Today, Dr. Hunt is a board-certified internist at University Medical Center at Princeton and assistant professor of medicine at Robert Wood Johnson Medical School. Dr. Jenkins serves as assistant professor of clinical dentistry at Columbia University. Dr. Davis is a board-certified emergency medicine physician at St. Michael’s Medical Center in Newark, New Jersey.

The Three Doctors have also authored three inspiring books about their lives: The Pact, for adults; We Beat the Streets, for children; and The Bond, which highlights fatherhood relationships. The Three Doctors also find time to give back to the community through their nonprofit organization, The Three Doctors Foundation, which recently celebrated its 11th year of offering free health, education, and mentoring programs for youth and families in the New York/New Jersey area.

The Three Doctors were honored by the National Civil Rights Museum in 2012, received the prestigious Essence Award in 2000 for their accomplishments and leadership, and were awarded a BET Honors Award in 2009. They have been featured medical experts for the “Tom Joyner Morning Show” as well as CNN news. The Three Doctors continue to make numerous television appearances in support of their message of health, education, and youth mentoring. This includes their past appearance on The Oprah Winfrey Show, during which Ms. Winfrey remarked, “You guys are bigger than rock stars! I think you guys are the premier role models of the world!”

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Historic win for District 2

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Councilwoman Jada Andrews-Sullivan: “Budget is a historic win for District 2”

SAN ANTONIO (September 12, 2019) — District 2 Councilwoman Jada Andrews-Sullivan released the following statement following the adoption of the FY 2020 Operating and Capital Budget approved by City Council:

“We are thrilled to see the results of over a month of planning, negotiation, and collaboration come to fruition in ways that our community has been requesting for a long time. The approved budget is a historic win for District 2 and has definitely set a precedent for the future that District 2 is not the black sheep of the city.

We are being allocated more money for infrastructure, more money than we’ve ever been allocated for the Dr. Martin Luther King, Jr. March, and we’re allocating money for programs that will benefit our community’s most vulnerable populations.

Our Dr. Martin Luther King, Jr. March is the largest in the nation and is expected to continue to grow as it attracts international attention and becomes a destination for people around the world. This year, we are allocating $200,000 to cover the cost of marketing, facility rental, production, and facility use. This is about $50,000 more than we typically see for the march’s funding. 

Ella Austin Community Center, a staple of our community, is being allocated $500,000 for maintenance and renovation in addition to $90,000 to fund its summer youth program. 

The city is also matching $150,000 in funds to Brackenridge Park Conservancy for a market analysis of the Sunken Gardens Theater.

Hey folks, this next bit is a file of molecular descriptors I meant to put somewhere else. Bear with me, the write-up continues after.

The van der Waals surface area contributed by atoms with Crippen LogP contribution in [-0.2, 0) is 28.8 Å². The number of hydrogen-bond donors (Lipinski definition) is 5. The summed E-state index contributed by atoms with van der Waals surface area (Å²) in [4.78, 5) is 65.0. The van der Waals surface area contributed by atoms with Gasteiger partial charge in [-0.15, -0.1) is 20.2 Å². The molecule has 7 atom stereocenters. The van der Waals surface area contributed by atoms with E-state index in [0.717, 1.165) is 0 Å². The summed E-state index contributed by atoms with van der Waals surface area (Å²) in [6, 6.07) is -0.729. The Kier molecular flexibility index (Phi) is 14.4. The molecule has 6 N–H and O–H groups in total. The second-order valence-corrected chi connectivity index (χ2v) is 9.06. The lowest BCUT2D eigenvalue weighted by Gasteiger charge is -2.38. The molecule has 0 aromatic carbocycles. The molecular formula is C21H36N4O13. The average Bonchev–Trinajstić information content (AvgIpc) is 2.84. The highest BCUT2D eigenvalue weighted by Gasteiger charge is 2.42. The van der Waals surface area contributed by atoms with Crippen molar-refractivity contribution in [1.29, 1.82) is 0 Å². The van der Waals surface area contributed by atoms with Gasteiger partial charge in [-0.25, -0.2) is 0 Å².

In addition, of the $110 Million allocated to city-wide infrastructure improvements, half will be allotted based on volume of roads and half will be based on condition. We are receiving about 13% of the Street Maintenance Program budget, more funding than District 2 has ever received before.

One of our biggest wins was a $25,000 allocation to fund a second chance initiative which will assist in developing and securing employment for individuals who are formerly incarcerated. When people have served their time and reintegrate into society, it is so hard for them to find steady footing. This program will help ease that transition which will lead to reduced recidivism, reduced homelessness, and reduced hopelessness that leads to a number of other things.

We’ll also see $250,000 allocated to a Neighborhood and Housing Program that will provide ten $25,000 home grants for homeowners in District 2. These home grants will allow our most vulnerable populations to make necessary structural improvements to their homes. 

I am also personally excited to see the Collaborative Commission on Domestic Violence will be allocated $500,000 in funds, and I want to thank Councilmembers Shirley Gonzalez and Manny Palaez for drafting the original CCR (Council Consideration Request) that made this possible.

Today, our city came out victorious and our district has much to celebrate. Moving forward, we will continue to take the steps towards an equitable future.”

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SAHA CELEBRATES GRAND OPENING OF EASTSIDE COMMUNITY PARK

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The San Antonio Housing Authority (SAHA) celebrates the final Eastside Choice Neighborhood Grant Implementation Grant neighborhood revitalization effort by hosting a celebration for the grand opening of Phillis Wheatley Park, a one-acre recreational area located at the center of East Meadows, the site of the former Wheatley Courts.

U.S. State Rep. Barbara Gervin-Hawkins, Lou Miller, Chief of Staff for San Antonio City Council District 2 Rep. Jada Andrews-Sullivan, U.S. Department of Housing and Urban Development San Antonio Field Office Director Zulieka Morales-Romero, and Morris A. Stribling, DPM, Chairman
offered remarks. Students from Eastside Academy and Winston Elementary were in attendance and invited to be the first to play at the park featuring a playscape, pavilion with benches and board games, a walking path, health and wellness equipment and an open field. 

During the planning process, neighborhood residents met with the creative teams on how best to incorporate the rich history of the community in the newly-designed park. It contains two mosaic lion sculptures representing the former Wheatley High School mascot, as well as custom story walls to capture and depict the legacy of local unsung heroes Phillis Wheatley and Ira Aldridge. Children and residents of East Meadows worked alongside nationally-recognized artist Reginald Adams on location to assist in the creation of the landmark public art project.

The park maintenance and ownership will transfer to the City of San Antonio’s Parks and Recreation Department.